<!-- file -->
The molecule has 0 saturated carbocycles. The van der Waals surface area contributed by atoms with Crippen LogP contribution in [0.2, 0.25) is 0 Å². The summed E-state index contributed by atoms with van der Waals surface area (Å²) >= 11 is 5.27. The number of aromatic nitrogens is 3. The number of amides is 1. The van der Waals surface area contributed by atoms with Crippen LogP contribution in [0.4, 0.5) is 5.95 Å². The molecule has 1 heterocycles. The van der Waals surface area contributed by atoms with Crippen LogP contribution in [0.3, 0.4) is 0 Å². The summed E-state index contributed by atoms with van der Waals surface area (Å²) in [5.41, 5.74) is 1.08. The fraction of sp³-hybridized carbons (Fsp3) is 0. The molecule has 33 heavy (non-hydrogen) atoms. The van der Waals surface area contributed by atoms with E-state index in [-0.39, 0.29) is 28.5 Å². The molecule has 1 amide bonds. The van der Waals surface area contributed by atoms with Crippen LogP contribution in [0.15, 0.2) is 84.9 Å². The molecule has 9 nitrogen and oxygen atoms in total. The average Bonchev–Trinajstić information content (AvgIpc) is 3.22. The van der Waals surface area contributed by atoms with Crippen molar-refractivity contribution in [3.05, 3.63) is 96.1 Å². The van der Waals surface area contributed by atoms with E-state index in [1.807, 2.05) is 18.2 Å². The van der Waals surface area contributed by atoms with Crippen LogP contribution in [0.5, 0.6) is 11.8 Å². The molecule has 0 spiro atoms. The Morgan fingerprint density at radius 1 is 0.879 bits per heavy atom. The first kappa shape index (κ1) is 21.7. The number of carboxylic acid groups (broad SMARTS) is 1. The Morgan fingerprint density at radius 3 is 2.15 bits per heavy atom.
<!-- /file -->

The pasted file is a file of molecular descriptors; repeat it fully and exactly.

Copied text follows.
The molecule has 0 saturated carbocycles. The van der Waals surface area contributed by atoms with Crippen LogP contribution in [0.2, 0.25) is 0 Å². The summed E-state index contributed by atoms with van der Waals surface area (Å²) >= 11 is 5.27. The number of aromatic nitrogens is 3. The number of amides is 1. The van der Waals surface area contributed by atoms with Crippen LogP contribution in [0.4, 0.5) is 5.95 Å². The molecule has 1 heterocycles. The van der Waals surface area contributed by atoms with Crippen LogP contribution in [0.3, 0.4) is 0 Å². The summed E-state index contributed by atoms with van der Waals surface area (Å²) in [5.41, 5.74) is 1.08. The fraction of sp³-hybridized carbons (Fsp3) is 0. The molecule has 33 heavy (non-hydrogen) atoms. The van der Waals surface area contributed by atoms with E-state index in [-0.39, 0.29) is 28.5 Å². The molecule has 1 amide bonds. The van der Waals surface area contributed by atoms with Crippen LogP contribution in [0.15, 0.2) is 84.9 Å². The molecule has 9 nitrogen and oxygen atoms in total. The average Bonchev–Trinajstić information content (AvgIpc) is 3.22. The van der Waals surface area contributed by atoms with Crippen molar-refractivity contribution in [3.05, 3.63) is 96.1 Å². The van der Waals surface area contributed by atoms with E-state index in [1.807, 2.05) is 18.2 Å². The van der Waals surface area contributed by atoms with Crippen LogP contribution in [0.5, 0.6) is 11.8 Å². The molecule has 0 spiro atoms. The Morgan fingerprint density at radius 1 is 0.879 bits per heavy atom. The first kappa shape index (κ1) is 21.7. The number of carboxylic acid groups (broad SMARTS) is 1. The Morgan fingerprint density at radius 3 is 2.15 bits per heavy atom.